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Francis T. Palgrave, ed. (1824–1897). The Golden Treasury. 1875.

John Milton

CXII. L’Allegro

HENCE, loathèd Melancholy,

Of Cerberus and blackest Midnight born

In Stygian cave forlorn

’Mongst horrid shapes, and shrieks, and sights unholy!

Find out some uncouth cell

Where brooding Darkness spreads his jealous wings

And the night-raven sings;

There, under ebon shades, and low-brow’d rocks

As ragged as thy locks,

In dark Cimmerian desert ever dwell!

But come, thou Goddess fair and free,

In heaven yclept Euphrosyne,

And by men, heart-easing Mirth,

Whom lovely Venus at a birth,

With two sister Graces more,

To ivy-crownèd Bacchus bore;

Or whether (as some sager sing)

The frolic wind that breathes the spring

Zephyr, with Aurora playing,

As he met her once a-Maying—

There on beds of violets blue

And fresh-blown roses wash’d in dew

Fill’d her with thee, a daughter fair,

So buxom, blithe, and debonair.

Haste thee, Nymph, and bring with thee

Jest, and youthful jollity,

Quips, and cranks, and wanton wiles,

Nods, and becks, and wreathèd smiles

Such as hang on Hebe’s cheek,

And love to live in dimple sleek;

Sport that wrinkled Care derides,

And Laughter holding both his sides:—

Come, and trip it as you go

On the light fantastic toe;

And in thy right hand lead with thee

The mountain-nymph, sweet Liberty;

And if I give thee honour due,

Mirth, admit me of thy crew,

To live with her, and live with thee

In unreprovèd pleasures free;

To hear the lark begin his flight

And singing startle the dull night

From his watch-tower in the skies,

Till the dappled dawn doth rise;

Then to come, in spite of sorrow,

And at my window bid good-morrow

Through the sweet-brier, or the vine,

Or the twisted eglantine:

While the cock with lively din

Scatters the rear of darkness thin,

And to the stack, or the barn-door,

Stoutly struts his dames before:

Oft listening how the hounds and horn

Cheerly rouse the slumbering morn,

From the side of some hoar hill,

Through the high wood echoing shrill:

Sometime walking, not unseen,

By hedgerow elms, on hillocks green,

Right against the eastern gate

Where the great Sun begins his state

Robed in flames and amber light,

The clouds in thousand liveries dight;

While the ploughman, near at hand,

Whistles o’er the furrow’d land,

And the milkmaid singeth blithe,

And the mower whets his scythe,

And every shepherd tells his tale

Under the hawthorn in the dale.

Straight mine eye hath caught new pleasures

Whilst the landscape round it measures;

Russet lawns, and fallows gray,

Where the nibbling flocks do stray;

Mountains, on whose barren breast

The labouring clouds do often rest;

Meadows trim with daisies pied,

Shallow brooks, and rivers wide;

Towers and battlements it sees

Bosom’d high in tufted trees,

Where perhaps some Beauty lies,

The Cynosure of neighbouring eyes.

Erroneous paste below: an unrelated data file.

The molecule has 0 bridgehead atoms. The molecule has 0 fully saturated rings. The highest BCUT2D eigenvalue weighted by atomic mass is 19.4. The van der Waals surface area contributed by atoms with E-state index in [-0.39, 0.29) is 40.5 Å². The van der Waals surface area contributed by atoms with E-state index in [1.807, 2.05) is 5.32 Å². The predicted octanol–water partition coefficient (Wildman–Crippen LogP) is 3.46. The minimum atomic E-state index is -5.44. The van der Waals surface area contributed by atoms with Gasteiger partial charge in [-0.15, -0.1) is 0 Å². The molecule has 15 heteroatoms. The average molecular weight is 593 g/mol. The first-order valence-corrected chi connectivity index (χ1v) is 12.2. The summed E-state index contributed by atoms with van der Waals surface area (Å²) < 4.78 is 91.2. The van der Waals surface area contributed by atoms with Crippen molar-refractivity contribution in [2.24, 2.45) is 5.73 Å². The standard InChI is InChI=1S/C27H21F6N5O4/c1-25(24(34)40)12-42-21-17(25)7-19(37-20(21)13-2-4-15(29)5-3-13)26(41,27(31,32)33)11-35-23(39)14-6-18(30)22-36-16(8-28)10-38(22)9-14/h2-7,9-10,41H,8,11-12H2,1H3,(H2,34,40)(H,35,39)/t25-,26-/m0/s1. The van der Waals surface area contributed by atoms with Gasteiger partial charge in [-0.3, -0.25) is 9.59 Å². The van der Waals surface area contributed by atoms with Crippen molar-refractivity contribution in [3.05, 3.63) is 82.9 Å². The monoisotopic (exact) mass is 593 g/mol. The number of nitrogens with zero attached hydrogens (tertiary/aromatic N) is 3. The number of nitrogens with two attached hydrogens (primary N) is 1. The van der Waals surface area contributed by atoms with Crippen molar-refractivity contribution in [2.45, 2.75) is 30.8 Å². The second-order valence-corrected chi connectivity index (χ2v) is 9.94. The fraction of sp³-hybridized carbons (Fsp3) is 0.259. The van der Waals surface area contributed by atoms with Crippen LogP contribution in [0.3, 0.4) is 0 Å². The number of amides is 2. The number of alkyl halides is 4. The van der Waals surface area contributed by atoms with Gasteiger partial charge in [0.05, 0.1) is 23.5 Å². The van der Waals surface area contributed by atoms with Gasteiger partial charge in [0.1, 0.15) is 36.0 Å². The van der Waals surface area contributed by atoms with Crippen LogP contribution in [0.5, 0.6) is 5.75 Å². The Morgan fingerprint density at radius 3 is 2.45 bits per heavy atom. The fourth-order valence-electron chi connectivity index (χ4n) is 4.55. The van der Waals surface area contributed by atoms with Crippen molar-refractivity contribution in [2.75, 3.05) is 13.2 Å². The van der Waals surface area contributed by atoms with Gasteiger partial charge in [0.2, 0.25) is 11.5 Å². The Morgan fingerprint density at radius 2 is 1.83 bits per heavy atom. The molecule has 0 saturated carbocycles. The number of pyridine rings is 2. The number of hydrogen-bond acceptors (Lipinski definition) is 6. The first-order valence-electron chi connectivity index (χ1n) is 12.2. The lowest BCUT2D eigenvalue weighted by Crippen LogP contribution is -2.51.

Hard by, a cottage chimney smokes

From betwixt two aged oaks,

Where Corydon and Thyrsis, met,

Are at their savoury dinner set

Of herbs, and other country messes

Which the neat-handed Phillis dresses;

And then in haste her bower she leaves

With Thestylis to bind the sheaves;

Or, if the earlier season lead,

To the tann’d haycock in the mead.

Sometimes with secure delight

The upland hamlets will invite,

When the merry bells ring round,

And the jocund rebecks sound

To many a youth and many a maid,

Dancing in the chequer’d shade;

And young and old come forth to play

On a sunshine holy-day,

Till the livelong daylight fail.

Then to the spicy nut-brown ale,

With stories told of many a feat,

How Faery Mab the junkets eat:—

She was pinch’d and pull’d, she said;

And he, by Friar’s lantern led;

Tells how the drudging Goblin sweat

To earn his cream-bowl duly set,

When in one night, ere glimpse of morn,

His shadowy flail hath thresh’d the corn

That ten day-labourers could not end;

Then lies him down the lubber fiend,

And, stretch’d out all the chimney’s length

Basks at the fire his hairy strength;

And crop-full out of doors he flings,

Ere the first cock his matin rings.

Thus done the tales, to bed they creep,

By whispering winds soon lull’d asleep.

Tower’d cities please us then

And the busy hum of men,

Where throngs of knights and barons bold,

In weeds of peace, high triumphs hold,

With store of ladies, whose bright eyes

Rain influence, and judge the prize

Of wit or arms, while both contend

To win her grace, whom all commend.

There let Hymen oft appear

In saffron robe, with taper clear,

And pomp, and feast, and revelry,

With mask, and antique pageantry;

Such sights as youthful poets dream

On summer eves by haunted stream.

Then to the well-trod stage anon,

If Jonson’s learned sock be on,

Or sweetest Shakespeare, Fancy’s child,

Warble his native wood-notes wild.

And ever against eating cares

Lap me in soft Lydian airs

Married to immortal verse,

Such as the meeting soul may pierce

In notes, with many a winding bout

Of linkèd sweetness long drawn out,

With wanton heed and giddy cunning,

The melting voice through mazes running,

Untwisting all the chains that tie

The hidden soul of harmony;

That Orpheus’ self may heave his head

From golden slumber, on a bed

Of heap’d Elysian flowers, and hear

Such strains as would have won the ear

Of Pluto, to have quite set free

His half-regain’d Eurydice.

These delights if thou canst give,

Mirth, with thee I mean to live.